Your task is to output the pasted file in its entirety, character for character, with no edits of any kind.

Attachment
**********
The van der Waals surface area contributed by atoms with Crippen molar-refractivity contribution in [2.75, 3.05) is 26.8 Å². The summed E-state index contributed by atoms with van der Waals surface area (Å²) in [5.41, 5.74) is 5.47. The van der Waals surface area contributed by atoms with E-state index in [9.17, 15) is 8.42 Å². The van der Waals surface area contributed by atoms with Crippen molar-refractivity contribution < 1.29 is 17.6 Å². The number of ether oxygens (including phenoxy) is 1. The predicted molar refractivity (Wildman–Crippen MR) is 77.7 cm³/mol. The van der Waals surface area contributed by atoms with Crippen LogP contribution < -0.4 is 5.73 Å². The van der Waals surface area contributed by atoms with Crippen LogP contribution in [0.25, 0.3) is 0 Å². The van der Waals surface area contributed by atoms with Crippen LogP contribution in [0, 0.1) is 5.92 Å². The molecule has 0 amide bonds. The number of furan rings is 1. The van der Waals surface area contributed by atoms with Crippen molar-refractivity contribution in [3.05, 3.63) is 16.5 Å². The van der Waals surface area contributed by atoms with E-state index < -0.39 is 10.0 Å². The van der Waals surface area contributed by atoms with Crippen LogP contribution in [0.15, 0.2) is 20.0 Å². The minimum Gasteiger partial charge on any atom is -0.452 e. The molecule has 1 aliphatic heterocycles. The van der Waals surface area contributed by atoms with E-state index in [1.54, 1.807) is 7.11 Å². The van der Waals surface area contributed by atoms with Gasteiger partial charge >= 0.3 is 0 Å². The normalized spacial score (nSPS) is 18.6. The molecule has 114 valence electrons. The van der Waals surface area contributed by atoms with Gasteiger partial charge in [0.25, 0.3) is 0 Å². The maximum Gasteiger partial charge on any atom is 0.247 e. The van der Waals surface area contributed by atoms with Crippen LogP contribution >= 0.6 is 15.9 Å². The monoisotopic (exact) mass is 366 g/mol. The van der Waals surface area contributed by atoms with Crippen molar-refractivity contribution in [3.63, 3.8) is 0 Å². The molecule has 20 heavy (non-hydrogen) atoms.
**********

The van der Waals surface area contributed by atoms with Crippen molar-refractivity contribution in [2.75, 3.05) is 26.8 Å². The summed E-state index contributed by atoms with van der Waals surface area (Å²) in [5.41, 5.74) is 5.47. The van der Waals surface area contributed by atoms with E-state index in [9.17, 15) is 8.42 Å². The van der Waals surface area contributed by atoms with Crippen molar-refractivity contribution < 1.29 is 17.6 Å². The number of ether oxygens (including phenoxy) is 1. The predicted molar refractivity (Wildman–Crippen MR) is 77.7 cm³/mol. The van der Waals surface area contributed by atoms with Crippen LogP contribution < -0.4 is 5.73 Å². The van der Waals surface area contributed by atoms with Crippen LogP contribution in [0.25, 0.3) is 0 Å². The van der Waals surface area contributed by atoms with Crippen LogP contribution in [0, 0.1) is 5.92 Å². The molecule has 0 amide bonds. The number of furan rings is 1. The van der Waals surface area contributed by atoms with Crippen molar-refractivity contribution in [3.05, 3.63) is 16.5 Å². The van der Waals surface area contributed by atoms with E-state index < -0.39 is 10.0 Å². The van der Waals surface area contributed by atoms with Crippen LogP contribution in [0.15, 0.2) is 20.0 Å². The minimum Gasteiger partial charge on any atom is -0.452 e. The molecule has 1 aliphatic heterocycles. The van der Waals surface area contributed by atoms with E-state index in [1.54, 1.807) is 7.11 Å². The van der Waals surface area contributed by atoms with Gasteiger partial charge >= 0.3 is 0 Å². The normalized spacial score (nSPS) is 18.6. The molecule has 114 valence electrons. The van der Waals surface area contributed by atoms with Gasteiger partial charge in [0.25, 0.3) is 0 Å². The maximum Gasteiger partial charge on any atom is 0.247 e. The van der Waals surface area contributed by atoms with Crippen LogP contribution >= 0.6 is 15.9 Å². The monoisotopic (exact) mass is 366 g/mol. The van der Waals surface area contributed by atoms with Crippen molar-refractivity contribution in [3.63, 3.8) is 0 Å². The molecule has 20 heavy (non-hydrogen) atoms.